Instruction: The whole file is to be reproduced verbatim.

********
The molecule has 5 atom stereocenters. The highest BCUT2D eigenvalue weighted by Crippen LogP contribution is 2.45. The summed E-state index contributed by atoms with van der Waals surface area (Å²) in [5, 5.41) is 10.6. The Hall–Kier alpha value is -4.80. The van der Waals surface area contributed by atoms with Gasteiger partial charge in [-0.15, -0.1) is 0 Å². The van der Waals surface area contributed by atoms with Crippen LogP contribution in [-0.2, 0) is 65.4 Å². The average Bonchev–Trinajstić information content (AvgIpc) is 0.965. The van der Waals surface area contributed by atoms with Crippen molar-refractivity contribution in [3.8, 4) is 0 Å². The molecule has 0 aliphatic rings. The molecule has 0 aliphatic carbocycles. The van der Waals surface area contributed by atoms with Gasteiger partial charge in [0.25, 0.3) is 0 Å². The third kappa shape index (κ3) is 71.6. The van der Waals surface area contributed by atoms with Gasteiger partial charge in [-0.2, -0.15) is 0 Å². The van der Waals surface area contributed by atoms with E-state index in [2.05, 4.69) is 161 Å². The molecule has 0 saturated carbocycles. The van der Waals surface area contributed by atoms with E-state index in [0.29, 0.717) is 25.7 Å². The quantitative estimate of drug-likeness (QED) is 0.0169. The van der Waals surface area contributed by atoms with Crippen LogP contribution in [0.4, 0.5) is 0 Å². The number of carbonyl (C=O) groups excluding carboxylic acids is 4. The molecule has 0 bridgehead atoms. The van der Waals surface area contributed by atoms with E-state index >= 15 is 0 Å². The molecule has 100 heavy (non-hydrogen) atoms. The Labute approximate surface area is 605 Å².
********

The molecule has 5 atom stereocenters. The highest BCUT2D eigenvalue weighted by Crippen LogP contribution is 2.45. The summed E-state index contributed by atoms with van der Waals surface area (Å²) in [5, 5.41) is 10.6. The Hall–Kier alpha value is -4.80. The van der Waals surface area contributed by atoms with Gasteiger partial charge in [-0.15, -0.1) is 0 Å². The van der Waals surface area contributed by atoms with Crippen LogP contribution in [-0.2, 0) is 65.4 Å². The average Bonchev–Trinajstić information content (AvgIpc) is 0.965. The van der Waals surface area contributed by atoms with Crippen molar-refractivity contribution in [3.8, 4) is 0 Å². The molecule has 0 aliphatic rings. The molecule has 0 aliphatic carbocycles. The van der Waals surface area contributed by atoms with Gasteiger partial charge in [0.25, 0.3) is 0 Å². The third kappa shape index (κ3) is 71.6. The van der Waals surface area contributed by atoms with Gasteiger partial charge in [-0.2, -0.15) is 0 Å². The van der Waals surface area contributed by atoms with E-state index in [2.05, 4.69) is 161 Å². The molecule has 0 saturated carbocycles. The van der Waals surface area contributed by atoms with E-state index in [0.29, 0.717) is 25.7 Å². The quantitative estimate of drug-likeness (QED) is 0.0169. The van der Waals surface area contributed by atoms with Crippen LogP contribution in [0.4, 0.5) is 0 Å². The number of carbonyl (C=O) groups excluding carboxylic acids is 4. The molecule has 0 bridgehead atoms. The van der Waals surface area contributed by atoms with E-state index >= 15 is 0 Å². The molecule has 100 heavy (non-hydrogen) atoms. The Labute approximate surface area is 605 Å².